Northern exposure - Deep energy retrofit transforms north-facing Dublin seaside semi
Even though its stunning views lay directly northward, simple design, good detailing and lots of insulation have turned this 1960s semi on the edge of Dublin Bay into a warm and light-filled low energy home.
€125 per month for all energy
Building: Deep retrofit & extension of 1960s cavity wall house
Location: Blackrock, Co Dublin
If you’re an experienced architect who has taken the opportunity in recent years to learn about building performance and energy efficiency, the chances are it will have a seismic impact on the way you design any future projects.
One upshot is that projects like this attractive retrofit of a 1960s four-bed semi-detached house in Blackrock, Co Dublin, are all about achieving an equal balance between quality design and thermal performance.
The rear of the house is north facing but with probably one of the best views anywhere of Dublin Bay, taking in the iconic red and white twin chimneys of the Poolbeg power station all the way over to Dun Laoghaire harbour.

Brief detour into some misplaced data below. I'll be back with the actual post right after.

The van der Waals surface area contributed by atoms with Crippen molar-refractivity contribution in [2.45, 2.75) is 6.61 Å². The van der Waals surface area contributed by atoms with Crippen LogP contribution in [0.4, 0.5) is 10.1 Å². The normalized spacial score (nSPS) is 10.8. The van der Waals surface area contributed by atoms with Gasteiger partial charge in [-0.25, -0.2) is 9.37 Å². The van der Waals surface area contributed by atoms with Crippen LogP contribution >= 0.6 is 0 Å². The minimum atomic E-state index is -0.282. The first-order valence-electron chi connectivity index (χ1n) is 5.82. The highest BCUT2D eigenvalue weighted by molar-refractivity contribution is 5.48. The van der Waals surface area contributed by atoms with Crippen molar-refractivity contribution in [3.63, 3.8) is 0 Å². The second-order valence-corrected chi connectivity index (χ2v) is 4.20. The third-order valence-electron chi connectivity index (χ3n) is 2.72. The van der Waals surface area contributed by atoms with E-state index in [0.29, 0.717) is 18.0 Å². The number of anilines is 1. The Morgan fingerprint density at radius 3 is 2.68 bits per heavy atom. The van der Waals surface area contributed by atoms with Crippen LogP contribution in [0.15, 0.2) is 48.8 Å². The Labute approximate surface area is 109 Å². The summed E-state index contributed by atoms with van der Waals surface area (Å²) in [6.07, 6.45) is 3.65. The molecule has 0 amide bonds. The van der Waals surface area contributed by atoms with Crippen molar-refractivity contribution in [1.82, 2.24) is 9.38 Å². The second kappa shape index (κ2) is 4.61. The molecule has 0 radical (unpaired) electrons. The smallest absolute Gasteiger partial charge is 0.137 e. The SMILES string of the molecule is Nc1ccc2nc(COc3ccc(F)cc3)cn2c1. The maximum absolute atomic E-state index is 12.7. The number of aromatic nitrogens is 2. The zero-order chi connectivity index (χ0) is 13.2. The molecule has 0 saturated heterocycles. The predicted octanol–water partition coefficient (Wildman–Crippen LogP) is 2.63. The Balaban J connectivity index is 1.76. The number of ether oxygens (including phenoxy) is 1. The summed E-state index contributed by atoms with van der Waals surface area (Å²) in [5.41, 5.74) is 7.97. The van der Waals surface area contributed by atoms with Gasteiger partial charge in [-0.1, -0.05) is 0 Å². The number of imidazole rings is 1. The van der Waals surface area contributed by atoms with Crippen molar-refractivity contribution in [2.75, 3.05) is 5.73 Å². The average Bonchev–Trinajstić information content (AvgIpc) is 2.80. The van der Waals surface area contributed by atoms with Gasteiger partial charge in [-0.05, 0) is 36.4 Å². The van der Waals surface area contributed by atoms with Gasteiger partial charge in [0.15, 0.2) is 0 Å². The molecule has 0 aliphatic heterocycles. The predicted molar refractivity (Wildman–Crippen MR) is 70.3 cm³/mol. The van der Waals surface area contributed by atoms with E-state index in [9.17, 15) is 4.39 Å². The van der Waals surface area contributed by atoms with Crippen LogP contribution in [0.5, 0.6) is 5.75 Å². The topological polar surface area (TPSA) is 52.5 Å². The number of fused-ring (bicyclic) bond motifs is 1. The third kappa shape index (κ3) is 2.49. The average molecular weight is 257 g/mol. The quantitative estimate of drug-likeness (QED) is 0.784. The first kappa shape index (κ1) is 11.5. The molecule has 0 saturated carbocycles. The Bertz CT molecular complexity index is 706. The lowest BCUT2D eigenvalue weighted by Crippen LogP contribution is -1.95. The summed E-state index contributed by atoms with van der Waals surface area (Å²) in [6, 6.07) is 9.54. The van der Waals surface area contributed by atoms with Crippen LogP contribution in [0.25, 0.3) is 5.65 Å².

When Ruth and Tom Jenkinson fell in love with and bought the original property in 2017, it was an E-rated dwelling with a small 1980s style extension that hadn’t been lived in for some time. But they quickly commissioned Trevor Dobbyn of Fabrica Architects with a brief for a modern, well-insulated house that maximised the view, and which needed minimal maintenance. It also needed to be adaptable to living on the ground floor.
The accommodation brief was achieved by a short, single-storey extension to the front and a generous two-storey extension to the rear, while also being retrofitted to an A3 building energy rating (BER).
Naturally the aim was to open up those amazing views, so the primary challenge was how to offset the large amount of glazing that would be needed at the north-facing rear with the potential for heat loss. “Therefore, the overall performance of the building was of equal importance to the quality of the interior looking out onto Dublin Bay,” says Dobbyn.